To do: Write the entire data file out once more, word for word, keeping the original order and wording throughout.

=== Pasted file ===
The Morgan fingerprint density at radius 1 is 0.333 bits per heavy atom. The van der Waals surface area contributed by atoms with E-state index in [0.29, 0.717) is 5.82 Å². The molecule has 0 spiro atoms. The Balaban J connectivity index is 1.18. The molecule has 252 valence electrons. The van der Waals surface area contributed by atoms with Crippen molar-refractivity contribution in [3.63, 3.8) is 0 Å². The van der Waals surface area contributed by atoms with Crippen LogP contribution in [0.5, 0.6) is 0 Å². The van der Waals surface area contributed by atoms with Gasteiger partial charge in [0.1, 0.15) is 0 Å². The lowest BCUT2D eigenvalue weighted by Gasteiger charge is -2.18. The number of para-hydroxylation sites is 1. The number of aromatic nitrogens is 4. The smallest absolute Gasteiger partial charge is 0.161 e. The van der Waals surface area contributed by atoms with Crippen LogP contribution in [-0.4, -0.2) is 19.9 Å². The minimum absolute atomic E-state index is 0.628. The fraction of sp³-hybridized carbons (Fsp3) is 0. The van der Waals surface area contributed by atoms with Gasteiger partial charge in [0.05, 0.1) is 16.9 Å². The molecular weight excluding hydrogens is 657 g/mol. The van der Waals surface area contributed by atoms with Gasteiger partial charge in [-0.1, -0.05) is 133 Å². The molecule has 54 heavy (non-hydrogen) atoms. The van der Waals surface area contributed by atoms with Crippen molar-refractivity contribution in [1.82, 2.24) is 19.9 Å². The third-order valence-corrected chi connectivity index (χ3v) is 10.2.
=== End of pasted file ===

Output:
The Morgan fingerprint density at radius 1 is 0.333 bits per heavy atom. The van der Waals surface area contributed by atoms with E-state index in [0.29, 0.717) is 5.82 Å². The molecule has 0 spiro atoms. The Balaban J connectivity index is 1.18. The molecule has 252 valence electrons. The van der Waals surface area contributed by atoms with Crippen molar-refractivity contribution in [3.63, 3.8) is 0 Å². The van der Waals surface area contributed by atoms with Crippen LogP contribution in [0.5, 0.6) is 0 Å². The van der Waals surface area contributed by atoms with Gasteiger partial charge in [0.1, 0.15) is 0 Å². The lowest BCUT2D eigenvalue weighted by Gasteiger charge is -2.18. The number of para-hydroxylation sites is 1. The number of aromatic nitrogens is 4. The smallest absolute Gasteiger partial charge is 0.161 e. The van der Waals surface area contributed by atoms with Crippen LogP contribution in [-0.4, -0.2) is 19.9 Å². The minimum absolute atomic E-state index is 0.628. The fraction of sp³-hybridized carbons (Fsp3) is 0. The van der Waals surface area contributed by atoms with Gasteiger partial charge in [0.05, 0.1) is 16.9 Å². The molecular weight excluding hydrogens is 657 g/mol. The van der Waals surface area contributed by atoms with Gasteiger partial charge in [-0.1, -0.05) is 133 Å². The molecule has 54 heavy (non-hydrogen) atoms. The van der Waals surface area contributed by atoms with Crippen molar-refractivity contribution in [1.82, 2.24) is 19.9 Å². The third-order valence-corrected chi connectivity index (χ3v) is 10.2.